Can rangeland producers manage better for climatic variability and change? That was the question Hugh Pringle, Polytechnic of Namibia and Ecosystem Management Understanding (EMU) and expert on Namibian rangeland preservation, answered during the recently held 19th Rangeland Forum in Otjiwarongo.
With the title “Perspectives and initiatives from Australia,” Pringle gave an overview of southern-central Australian situation which is comparable to Namibian situations in many regards, asking the question: Is there room for improvement in fitting current climatic variability in Australia and Namibia and is lack of available information a problem?
Pringle also questioned whether adapting to current variability is enough to adapt to
climate change, presenting the audience with some ideas about adaptation across the supply chain. He stressed that lower rainfall results in higher variability and greater challenges.
His key predictions for southern and central Australia (and also Namibia) are warmer average temperatures, more extreme heat days, increased CO2, less predictable rainfall and bigger rainfall events, longer dry spells.
“Rainfallis is perhaps going to be the most influential change, but is the
most difficult to predict,” he noted.
He says possible impacts will be more and bigger dongas draining productive veld, increased pressure on water supplies for humans and livestock, better conditions for bushes than grasses, lower quality forage where rainfall increases, lower quality forage where rainfall increases, more frequent and longer feed deficit periods, poorer feed quality, heat stress on animals, and increased financial stress on non-sustainable, inflexible farmers.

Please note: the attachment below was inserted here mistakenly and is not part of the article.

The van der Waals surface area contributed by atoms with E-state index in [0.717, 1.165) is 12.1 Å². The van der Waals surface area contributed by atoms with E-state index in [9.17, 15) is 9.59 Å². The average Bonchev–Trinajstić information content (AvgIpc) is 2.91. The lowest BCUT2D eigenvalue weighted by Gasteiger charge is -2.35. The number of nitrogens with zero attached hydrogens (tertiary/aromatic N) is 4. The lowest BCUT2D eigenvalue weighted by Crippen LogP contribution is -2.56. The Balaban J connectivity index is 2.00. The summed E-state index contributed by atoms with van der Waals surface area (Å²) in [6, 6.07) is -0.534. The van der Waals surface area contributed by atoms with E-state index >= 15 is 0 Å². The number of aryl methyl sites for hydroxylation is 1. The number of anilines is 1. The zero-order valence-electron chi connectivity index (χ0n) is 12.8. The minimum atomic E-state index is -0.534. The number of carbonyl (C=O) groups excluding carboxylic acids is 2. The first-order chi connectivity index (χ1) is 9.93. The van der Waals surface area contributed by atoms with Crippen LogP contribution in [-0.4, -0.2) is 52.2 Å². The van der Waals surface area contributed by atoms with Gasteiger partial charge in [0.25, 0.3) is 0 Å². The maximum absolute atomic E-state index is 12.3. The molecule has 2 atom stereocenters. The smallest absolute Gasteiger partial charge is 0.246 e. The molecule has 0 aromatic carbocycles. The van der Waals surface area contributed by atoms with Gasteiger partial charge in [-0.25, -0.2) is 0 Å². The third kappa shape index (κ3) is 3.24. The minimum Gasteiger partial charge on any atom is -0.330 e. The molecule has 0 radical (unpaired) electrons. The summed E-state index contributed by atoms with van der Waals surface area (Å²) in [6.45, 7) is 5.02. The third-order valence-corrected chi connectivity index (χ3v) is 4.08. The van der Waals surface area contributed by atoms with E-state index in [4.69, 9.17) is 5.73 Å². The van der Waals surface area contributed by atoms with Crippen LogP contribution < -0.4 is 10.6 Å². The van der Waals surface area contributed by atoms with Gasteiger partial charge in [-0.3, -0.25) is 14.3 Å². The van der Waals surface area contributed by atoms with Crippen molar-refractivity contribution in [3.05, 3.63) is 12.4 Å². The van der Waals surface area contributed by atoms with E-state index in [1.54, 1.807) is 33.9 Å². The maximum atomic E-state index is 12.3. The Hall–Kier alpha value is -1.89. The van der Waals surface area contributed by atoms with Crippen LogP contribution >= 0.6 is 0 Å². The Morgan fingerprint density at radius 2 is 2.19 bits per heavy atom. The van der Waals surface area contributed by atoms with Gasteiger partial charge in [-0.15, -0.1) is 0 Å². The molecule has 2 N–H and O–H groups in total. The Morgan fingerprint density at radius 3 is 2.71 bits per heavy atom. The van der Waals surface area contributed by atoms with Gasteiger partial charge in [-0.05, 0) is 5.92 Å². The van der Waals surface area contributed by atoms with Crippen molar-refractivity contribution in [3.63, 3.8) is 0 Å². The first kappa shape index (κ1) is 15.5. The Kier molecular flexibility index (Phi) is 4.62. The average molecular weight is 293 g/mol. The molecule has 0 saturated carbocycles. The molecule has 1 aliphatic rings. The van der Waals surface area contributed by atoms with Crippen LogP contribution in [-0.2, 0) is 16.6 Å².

Answering the question whether there is room for improvement in fitting current climatic
Variability, he quoted some lead Central Australian pastoralist’s view who want to know why
Some farmers are making money selling fat cattle when their neighbours are receiving drought subsidies for poor management, and why are taxpayers subsidising poor management?
He quoted pastoralist David McQuie’s perspective who says nNature always gives you early warning signals well before Government “best practice” indicators.
“Good rangeland management requires more emphasis on listening to the land and less on
measuring or counting things. You should know when things are getting tight and have your drought plan ready to go, and review stocking rate before each main season,” he says.
Another Australian pastoralist, Ken Shaw’s view is to accept that climate change is happening and that we have to adap. “Most of the institutional and policy barriers can be overcome by good supply/value chain management on property,” he notes.
Michael Clinch from Australia was quoted as saying forage availability must be taken very seriously, and true recovery periods, especially for key pastures. He stressed the importance of rebuilding forage machine (farm) where it is damaged, and reminded farmers to take responsibility, what happens.
Pastoralist Greg Brennan’s view and ex extension leader in Australia, says It’s mostly about feed budgeting – forage to stocking rate budgeting – forage to stocking rate.
Chris Turner and David Oag’sviews (Manager and Inspector, Pastoral Unit,
South Australia) say many pastoralists have improved their “fit” with climate variability considerably and recognise increased frequency and intensity of extremes. They recommend; early selling, conservative stocking rates, turn off younger stock, more flexible, and shift to hardier breeds.
Pringle says social factors, rather than lack of information, is the challenge to address low adoption of adaptation strategies. “Strategic business and environmental skills are
key barriers, as well as capital to learn, and promotion of short-term economic and longer
term economic, environmental and social benefits of climate-sensitive decision-making.
YES!!!, there is plenty of room for Improvement!, he concludes.